Bayside street to be co-named “Frank Skala Way”


“Frank Skala Way” is coming to Bell Boulevard.

Councilman Paul Vallone announced last week that the corner of Bell Boulevard and 40th Avenue will be co-named in honor of the late community activist.

A retired teacher who founded the East Bayside Homeowners Association, Skala created the first series of alumni books and an alumni association for Bayside High School.

He co-founded the Friends of Bayside High School and was also a former member of Community Board 11. He also organized the Bell Boulevard Restoration coalition and was a member of the Coast Guard Restoration Advisory Board at Fort Totten.

“Frank Skala was a fiercely dedicated community activist and civic leader,” Vallone said. “I look forward to hosting a co-naming ceremony in the coming months so that Bayside will forever remember Frank and the enormous impact he had on our history and quality of life.”

“My family is thrilled by this honor. Dad lived in Bayside for over seven decades. It was never his goal to be popular,” said Bonnie Skala Kiladitis. “It was to be remembered. Remembered for doing what was right for his beloved hometown.”

“Anyone who knew my father knew that there was only one way! The Frank Skala Way.”

Here’s an update on the Legionnaire’s disease situation

Health officials say that an additional case of Legionnaire’s disease was identified in downtown Flushing, but the person was not hospitalized.

The person began feeling symptoms well before the cluster was declared, but was only diagnosed on October 25th.

If by next week the Department of Health does not see any additional cases, they will declare the investigation over. However, remediation of the cooling towers identified during the investigation will continue.

Here’s some background if you need a reminder. The downtown Flushing investigation was announced on October 24. There were 15 cases reported in the area.

One person remains hospitalized, but no deaths were announced.

Legionnaire’s disease is not contagious and it is treatable if identified early, health officials say. Symptoms include fever, cough, chills and muscle aches.

New Yorkers with any of these symptoms should immediately see a doctor. Legionnaire’s disease can be diagnosed with a urine test.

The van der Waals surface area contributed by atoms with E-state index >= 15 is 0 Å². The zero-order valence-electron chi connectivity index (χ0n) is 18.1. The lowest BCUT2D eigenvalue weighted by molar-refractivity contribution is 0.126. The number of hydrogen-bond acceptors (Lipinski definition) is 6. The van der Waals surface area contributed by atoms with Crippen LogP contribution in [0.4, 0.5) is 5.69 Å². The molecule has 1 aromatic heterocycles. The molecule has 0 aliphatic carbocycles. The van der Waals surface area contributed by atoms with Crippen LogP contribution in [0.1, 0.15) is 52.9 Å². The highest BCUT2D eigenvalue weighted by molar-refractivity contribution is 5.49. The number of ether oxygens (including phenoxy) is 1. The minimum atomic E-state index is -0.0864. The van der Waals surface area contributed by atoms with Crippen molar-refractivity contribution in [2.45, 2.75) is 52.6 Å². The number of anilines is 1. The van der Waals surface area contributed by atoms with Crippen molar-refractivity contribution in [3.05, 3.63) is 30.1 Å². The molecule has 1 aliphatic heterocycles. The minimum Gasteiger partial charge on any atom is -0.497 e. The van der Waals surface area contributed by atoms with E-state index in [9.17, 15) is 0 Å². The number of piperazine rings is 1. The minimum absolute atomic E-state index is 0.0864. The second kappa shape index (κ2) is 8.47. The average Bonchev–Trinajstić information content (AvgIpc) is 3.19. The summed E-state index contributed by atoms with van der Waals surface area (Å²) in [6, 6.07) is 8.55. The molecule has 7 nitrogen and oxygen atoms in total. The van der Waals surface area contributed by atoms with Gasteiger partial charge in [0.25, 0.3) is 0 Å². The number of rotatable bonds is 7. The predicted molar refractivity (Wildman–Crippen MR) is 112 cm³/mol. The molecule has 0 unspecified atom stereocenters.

39th Avenue sidewalk improvements include new trees


The sidewalk repairs along 39th Avenue between Main Street and Union Street are complete, and now they feature new trees, mulch and concrete around the empty pits.

The Greater Flushing Chamber of Commerce worked with the Parks Department to plant the four Ginkgo Biloba trees.

“Ginkgo Bilobas are extremely hardy and a proven urban street tree,” said Queens Forester Neil Barrett. “Hopefully, once they’ve had a few years to settle in, they’ll help transform that street of Flushing.”

According to Queens historian Dr. Jack Eichenbaum, ginkgo are distinguished by their fan-shaped leaves. Here’s Eichenbaum on the history of trees in Flushing:

“Flushing was the site of the first plant nurseries in North America. The Prince nurseries (the origin of Prince St!) began in the early 18th century, hybridized fruit trees for the North American climate. George Washington and Thomas Jefferson were among their customers. Later, the Parsons nurseries which occupied land now utilized by Flushing High School, Weeping Beech Park and Kissena Park, grew trees for Central Park and Prospect Park. Parsons and other nurserymen also planted exotic species of trees on the streets of Flushing. Northern Blvd, originally Broadway and the center of commercial Flushing before the subway, was a narrower thoroughfare graced by mature trees in what are now additional traffic lanes.”